Tuesday, June 29, 2010

Waiting for the bomb to drop

I grew up in the 50's, which means I grew up in the era of "Duck and Cover;" when people were building bomb shelters and young children watched black and white movies which told us to hide under our school desks and put our hands over our heads if there was an atomic attack -- as if that would have helped!

As I put the final touches on my mannequin and her chair this morning, I was revisiting all the other photos I took of her and playing with them, and I thought this one -- especially if I increased the exposure -- was eerily reminiscent of those bizarre photos of that terrifyingly bright light on all the little fake people standing outside their little houses watching the mushroom cloud going off in the distance. So I've decided to offer her for the exhibit as well, and call her "Waiting for the bomb to drop."

Those of us who grew up in the shadow of the bomb have long been called "The Me Generation." And is it any wonder that, even with the twin threats of global warming and the gulf oil spill -- not to mention a tanking economy -- many of us are continuing to sort of "fiddle while Rome burns?" I'm not sure any of us believed we -- and our society, or even civilization as a whole -- would survive as long as it has/we have. And so it's not surprising when, faced with such calamities, we shrug our shoulders, reach for another glass of wine, or go shopping. Until, of course, the money runs out.

It becomes a sort of endless loop of negativity: the world is going to hell in a handbasket, so why not spend what we've got and enjoy it while we can. And then, of course, the relentless consumption eats at the resources even more, so things get even worse...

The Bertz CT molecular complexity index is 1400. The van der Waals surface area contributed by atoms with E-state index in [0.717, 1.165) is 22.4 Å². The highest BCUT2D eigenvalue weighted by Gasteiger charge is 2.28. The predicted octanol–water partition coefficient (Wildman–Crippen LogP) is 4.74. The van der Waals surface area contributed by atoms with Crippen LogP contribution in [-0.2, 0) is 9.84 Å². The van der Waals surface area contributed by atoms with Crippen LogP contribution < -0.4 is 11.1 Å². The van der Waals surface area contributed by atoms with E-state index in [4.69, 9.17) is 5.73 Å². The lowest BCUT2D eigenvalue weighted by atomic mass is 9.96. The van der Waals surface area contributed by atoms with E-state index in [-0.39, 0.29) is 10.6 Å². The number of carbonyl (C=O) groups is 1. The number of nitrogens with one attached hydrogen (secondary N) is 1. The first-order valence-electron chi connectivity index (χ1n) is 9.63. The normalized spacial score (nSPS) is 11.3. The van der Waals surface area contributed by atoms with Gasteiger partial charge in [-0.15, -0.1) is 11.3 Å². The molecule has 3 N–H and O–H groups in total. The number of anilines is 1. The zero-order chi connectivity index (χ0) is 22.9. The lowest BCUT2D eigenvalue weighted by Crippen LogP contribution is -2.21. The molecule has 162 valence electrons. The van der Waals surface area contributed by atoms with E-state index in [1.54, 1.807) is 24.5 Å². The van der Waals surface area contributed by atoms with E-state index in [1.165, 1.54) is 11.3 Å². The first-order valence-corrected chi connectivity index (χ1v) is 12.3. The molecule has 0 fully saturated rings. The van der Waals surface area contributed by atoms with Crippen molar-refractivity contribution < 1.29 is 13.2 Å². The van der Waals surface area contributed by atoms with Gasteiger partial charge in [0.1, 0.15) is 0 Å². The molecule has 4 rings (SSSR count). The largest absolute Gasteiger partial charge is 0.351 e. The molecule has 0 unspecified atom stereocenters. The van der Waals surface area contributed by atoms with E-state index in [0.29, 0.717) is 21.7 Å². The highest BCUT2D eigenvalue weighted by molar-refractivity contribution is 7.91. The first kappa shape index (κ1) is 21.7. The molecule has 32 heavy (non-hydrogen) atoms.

I would like to believe that there's a change afoot, a growing awareness of how interconnected we all are with life, that will put a spoke in this wheel . And experiences of community like the ones I've had this past week encourage me in that belief. But another part of me knows that although the mannequin in this image has that look of the 50's about her, and the chair in which she sits is from the same era... well, the attitude she represents, outdated though it may be, is still very much with us.


1 comment:

Maureen said...

The mannequin will live on long after we've gone. She is the epitome of our growing-up years.

I would have loved to pair the image with my poem "Strong-Arming", which only a few get is about the testing in New Mexico, the bomb-dropping, the failure to have strength to say no to war and all its "collateral damage".